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Gravesite found near Civic Park Apartments reflects area’s history

Piece of history

The old Civic Park Apartments, which will soon be demolished, stand on the other side of Hall Street from the gravesite. The headstones show the graves belong to members of an American-American family, some who were former slaves.

The old Civic Park Apartments, which will soon be demolished, stand on the other side of Hall Street from the gravesite. The headstones show the graves belong to members of an American-American family, some who were former slaves.

By David Purtell


As the development continues at the new Civic Park Apartments, steps are being taken to protect a piece of history found nearby.

A gravesite was found in the dense vegetation behind where the new apartments are going up along Brenner Avenue. The site is actually closer to the corner of Standish and Hall streets. Now that the vegetation has been cleared, the graves are in plain view.

A surveyor came across the graves in the fall of 2013, Sam Foust, executive director of the Salisbury Housing Authority, said. He said the gravesite will be fenced in and surrounded by greenspace. And a marker detailing who the people buried there were will be put up, Foust said.

The graves are likely those of former slaves and their descendants, according to local historian Betty Dan Spencer, who spent several weeks researching the names on the graves shortly after they were found. She said it’s possible the former slaves in the family were once owned by the family of William H. Horah, a silversmith and later a bank clerk, who died in 1863 — Horah Street was named after him in July 1866 by order of the county’s Board of Commissioners.

Spencer used Census, court and property records to construct a family tree of the African-American Horahs. She calls the site the “Horah Family Cemetery.”

The names on the headstones are: Frank Cornelius Horah, Oler Hurrah, Charlie L. Horah, Wm. R. Horah, Walter Hurrah, William Robinson Horah and Cornelius Luckey. Spencer said she has been unable to locate any living relatives of the African-American Horah family.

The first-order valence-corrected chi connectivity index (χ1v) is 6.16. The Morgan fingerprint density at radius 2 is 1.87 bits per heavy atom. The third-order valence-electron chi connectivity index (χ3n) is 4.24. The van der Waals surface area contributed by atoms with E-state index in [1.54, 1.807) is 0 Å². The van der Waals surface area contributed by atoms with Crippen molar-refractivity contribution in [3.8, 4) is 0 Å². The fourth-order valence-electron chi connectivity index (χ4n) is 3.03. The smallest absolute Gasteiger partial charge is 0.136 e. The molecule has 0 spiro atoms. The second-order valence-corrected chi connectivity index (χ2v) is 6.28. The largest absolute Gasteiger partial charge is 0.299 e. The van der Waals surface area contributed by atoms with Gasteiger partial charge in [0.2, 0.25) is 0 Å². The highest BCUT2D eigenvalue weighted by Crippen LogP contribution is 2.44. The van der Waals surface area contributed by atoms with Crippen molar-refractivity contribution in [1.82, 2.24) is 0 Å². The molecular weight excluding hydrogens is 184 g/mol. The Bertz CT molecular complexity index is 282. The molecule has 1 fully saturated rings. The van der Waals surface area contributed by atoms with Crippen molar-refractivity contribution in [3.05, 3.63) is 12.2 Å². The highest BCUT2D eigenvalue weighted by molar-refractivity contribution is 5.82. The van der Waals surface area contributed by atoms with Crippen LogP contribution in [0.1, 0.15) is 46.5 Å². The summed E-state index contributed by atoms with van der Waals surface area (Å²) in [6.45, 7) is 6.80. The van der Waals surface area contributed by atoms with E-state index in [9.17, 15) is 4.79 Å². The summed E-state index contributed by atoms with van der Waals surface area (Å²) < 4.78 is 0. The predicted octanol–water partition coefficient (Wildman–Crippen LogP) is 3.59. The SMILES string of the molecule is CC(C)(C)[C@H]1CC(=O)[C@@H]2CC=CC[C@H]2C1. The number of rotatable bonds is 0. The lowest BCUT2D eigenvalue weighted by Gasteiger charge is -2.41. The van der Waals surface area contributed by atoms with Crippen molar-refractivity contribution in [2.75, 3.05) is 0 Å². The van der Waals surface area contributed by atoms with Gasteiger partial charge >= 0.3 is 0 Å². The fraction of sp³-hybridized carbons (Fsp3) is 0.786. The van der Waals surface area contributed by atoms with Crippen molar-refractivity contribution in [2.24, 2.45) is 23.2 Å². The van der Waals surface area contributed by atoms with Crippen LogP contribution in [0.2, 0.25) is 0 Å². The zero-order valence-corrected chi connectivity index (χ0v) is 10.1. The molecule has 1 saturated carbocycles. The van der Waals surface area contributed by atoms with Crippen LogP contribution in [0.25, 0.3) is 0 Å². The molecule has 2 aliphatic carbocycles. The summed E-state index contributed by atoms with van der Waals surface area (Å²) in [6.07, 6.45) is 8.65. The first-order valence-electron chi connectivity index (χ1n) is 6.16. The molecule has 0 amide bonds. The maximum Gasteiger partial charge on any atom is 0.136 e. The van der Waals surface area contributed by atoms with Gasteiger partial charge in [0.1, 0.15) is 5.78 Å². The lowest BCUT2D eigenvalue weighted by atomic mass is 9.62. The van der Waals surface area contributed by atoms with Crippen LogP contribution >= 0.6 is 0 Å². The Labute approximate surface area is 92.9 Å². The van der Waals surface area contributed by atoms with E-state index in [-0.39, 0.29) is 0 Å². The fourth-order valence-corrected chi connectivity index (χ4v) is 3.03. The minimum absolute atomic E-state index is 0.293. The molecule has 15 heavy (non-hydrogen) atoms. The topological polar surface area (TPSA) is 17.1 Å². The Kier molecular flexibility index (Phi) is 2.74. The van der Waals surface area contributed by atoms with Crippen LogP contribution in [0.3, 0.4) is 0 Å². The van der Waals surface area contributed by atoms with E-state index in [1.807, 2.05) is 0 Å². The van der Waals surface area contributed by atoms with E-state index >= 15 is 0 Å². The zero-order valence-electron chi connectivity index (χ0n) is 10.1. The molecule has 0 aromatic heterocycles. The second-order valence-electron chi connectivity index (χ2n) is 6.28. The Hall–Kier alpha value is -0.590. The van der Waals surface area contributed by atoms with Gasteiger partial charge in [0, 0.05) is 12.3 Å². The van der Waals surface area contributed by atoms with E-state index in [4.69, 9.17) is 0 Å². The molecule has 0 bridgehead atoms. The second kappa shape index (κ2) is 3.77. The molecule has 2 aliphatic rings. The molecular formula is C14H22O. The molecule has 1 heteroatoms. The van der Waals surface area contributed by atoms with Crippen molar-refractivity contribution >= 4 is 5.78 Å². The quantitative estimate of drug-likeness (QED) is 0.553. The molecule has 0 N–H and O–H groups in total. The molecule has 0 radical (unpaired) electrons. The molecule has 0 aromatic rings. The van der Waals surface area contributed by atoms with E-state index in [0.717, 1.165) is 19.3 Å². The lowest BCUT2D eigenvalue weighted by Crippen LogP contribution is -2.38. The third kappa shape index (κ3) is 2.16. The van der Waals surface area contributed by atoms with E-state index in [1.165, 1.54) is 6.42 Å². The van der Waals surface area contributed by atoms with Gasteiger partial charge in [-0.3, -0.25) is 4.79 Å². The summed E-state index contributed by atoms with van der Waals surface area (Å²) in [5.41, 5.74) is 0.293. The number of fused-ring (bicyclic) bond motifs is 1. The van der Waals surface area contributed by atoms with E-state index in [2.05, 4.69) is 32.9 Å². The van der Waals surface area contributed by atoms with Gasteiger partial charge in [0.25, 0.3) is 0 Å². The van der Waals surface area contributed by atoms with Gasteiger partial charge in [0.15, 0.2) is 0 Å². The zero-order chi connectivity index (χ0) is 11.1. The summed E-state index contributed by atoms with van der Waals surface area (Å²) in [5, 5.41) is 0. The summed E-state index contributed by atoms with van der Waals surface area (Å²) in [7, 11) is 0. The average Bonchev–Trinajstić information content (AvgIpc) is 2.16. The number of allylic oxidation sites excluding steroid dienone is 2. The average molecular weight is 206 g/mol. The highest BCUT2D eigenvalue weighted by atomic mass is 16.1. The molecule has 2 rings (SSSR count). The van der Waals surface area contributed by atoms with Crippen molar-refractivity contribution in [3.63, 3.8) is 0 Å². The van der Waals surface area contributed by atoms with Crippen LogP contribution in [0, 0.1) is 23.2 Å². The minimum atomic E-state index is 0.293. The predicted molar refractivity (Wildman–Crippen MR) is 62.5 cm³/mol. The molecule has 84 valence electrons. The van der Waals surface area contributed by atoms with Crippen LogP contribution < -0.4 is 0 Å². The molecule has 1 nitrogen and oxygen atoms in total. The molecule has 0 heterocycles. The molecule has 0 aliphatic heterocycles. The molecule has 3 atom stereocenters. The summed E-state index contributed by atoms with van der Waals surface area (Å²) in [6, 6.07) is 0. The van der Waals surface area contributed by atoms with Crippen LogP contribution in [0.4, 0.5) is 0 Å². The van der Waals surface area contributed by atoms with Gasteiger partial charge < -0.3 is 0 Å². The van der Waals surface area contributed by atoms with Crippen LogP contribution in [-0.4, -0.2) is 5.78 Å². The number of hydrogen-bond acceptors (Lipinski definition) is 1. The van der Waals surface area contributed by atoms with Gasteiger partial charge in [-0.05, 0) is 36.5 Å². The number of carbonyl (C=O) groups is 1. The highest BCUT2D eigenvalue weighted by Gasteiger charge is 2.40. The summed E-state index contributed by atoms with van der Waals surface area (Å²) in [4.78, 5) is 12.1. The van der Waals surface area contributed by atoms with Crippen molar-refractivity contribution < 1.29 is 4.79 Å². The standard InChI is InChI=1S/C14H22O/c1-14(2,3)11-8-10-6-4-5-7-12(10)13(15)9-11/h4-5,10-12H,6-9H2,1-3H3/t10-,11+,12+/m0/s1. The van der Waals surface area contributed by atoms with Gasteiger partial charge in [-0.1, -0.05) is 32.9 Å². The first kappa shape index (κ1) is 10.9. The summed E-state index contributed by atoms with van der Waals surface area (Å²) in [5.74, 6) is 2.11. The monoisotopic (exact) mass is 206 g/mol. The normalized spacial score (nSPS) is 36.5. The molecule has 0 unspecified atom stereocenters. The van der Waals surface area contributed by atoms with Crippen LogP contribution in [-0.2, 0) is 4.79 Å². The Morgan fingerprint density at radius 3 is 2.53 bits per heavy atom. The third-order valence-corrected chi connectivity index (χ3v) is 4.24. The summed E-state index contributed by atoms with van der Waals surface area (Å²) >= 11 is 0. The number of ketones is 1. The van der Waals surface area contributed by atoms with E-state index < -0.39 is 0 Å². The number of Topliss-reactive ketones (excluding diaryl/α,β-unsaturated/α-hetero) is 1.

According to family tree, Wm. R Horah is William Reid “Reedy,” the son of Henry and Margaret Horah. William was born Sept. 13, 1861. He died in 1910. In 1886, he married Ella Luckey, daughter of Cornelius and Eliza Luckey.

Cornelius Lucky was born circa 1838. He was owned by a Samuel Luckey, who owned 20 slaves in 1850. Cornelius married another slave, Eliza, in 1864 — but the marriage was not legally recognized because they were slaves. After the end of the Civil War in 1865, former slaves could have their marriages legally recorded. His and Eliza’s marriage was recorded in Rowan County’s record books Aug. 10, 1866.

A 1910 census, shows Cornelius living with his daughter, Ella, in Cumberland County, New Jersey. He was listed as being 70 years old at the time. Ella was now a widow. Her husband, Reedy Horah, had died in March 1910.

Reedy and Ella had 12 children, including Oler and Charlie L. Charlie was born in 1896 but lived less than three months. Oler, who Spencer said was likely a girl — but she can’t be sure — was born in Maryland, probably in or near Baltimore, but lived for only 11 months.

Oler may have had a twin, according to Spencer. She found another child of William and Ella, named Lola, listed as being born in Maryland circa 1902, the same time as Oler.

Two other sons of William Reid and Ella were William Robinson, whose grave at the site says he was born in 1892 and died in 1930, and Franklin Cornelius, who died in the summer of 1901.

Walter Hurrah was a nephew of William Reid and Ella. His father was James Horah Jr. According to his headstone, Walter died in August 1925 at the age of 38. A birthdate is not on the headstone. Spencer found records showing he was working as a longshoreman in Brooklyn, New York, in 1918.

Spencer also found property records showing a member of the white Horahs deeding land to a member of the African-American Horahs.

William H. Horah’s son, John M., was elected Clerk of Court for Rowan County in the 1870s. Records show Horah, in his role as Clerk of Court, deeded about 3 acres of land to a “colored” man named Henry Horah, who may have been a former slave of the family. Henry was the highest bidder, $32, for the deed — the land was being held to secure a bond for Frank Ellis, who did not appear at his court date.

The land would later be passed to Henry’s son, William Reid “Reedy,” after Henry’s death sometime before 1888. William appears to have then deeded the land to his mother, Margaret, for $1.

“There’s a lot more work I could do on that,” Spencer said about the history of the African-American Horahs.

Contact Reporter David Purtell at 704-797-4264.

Note: information on William H. Horah and his son, John, was found in the “Cyclopedia of Eminent and Representative Men of the Carolinas of the Nineteenth Century: Volume II.”



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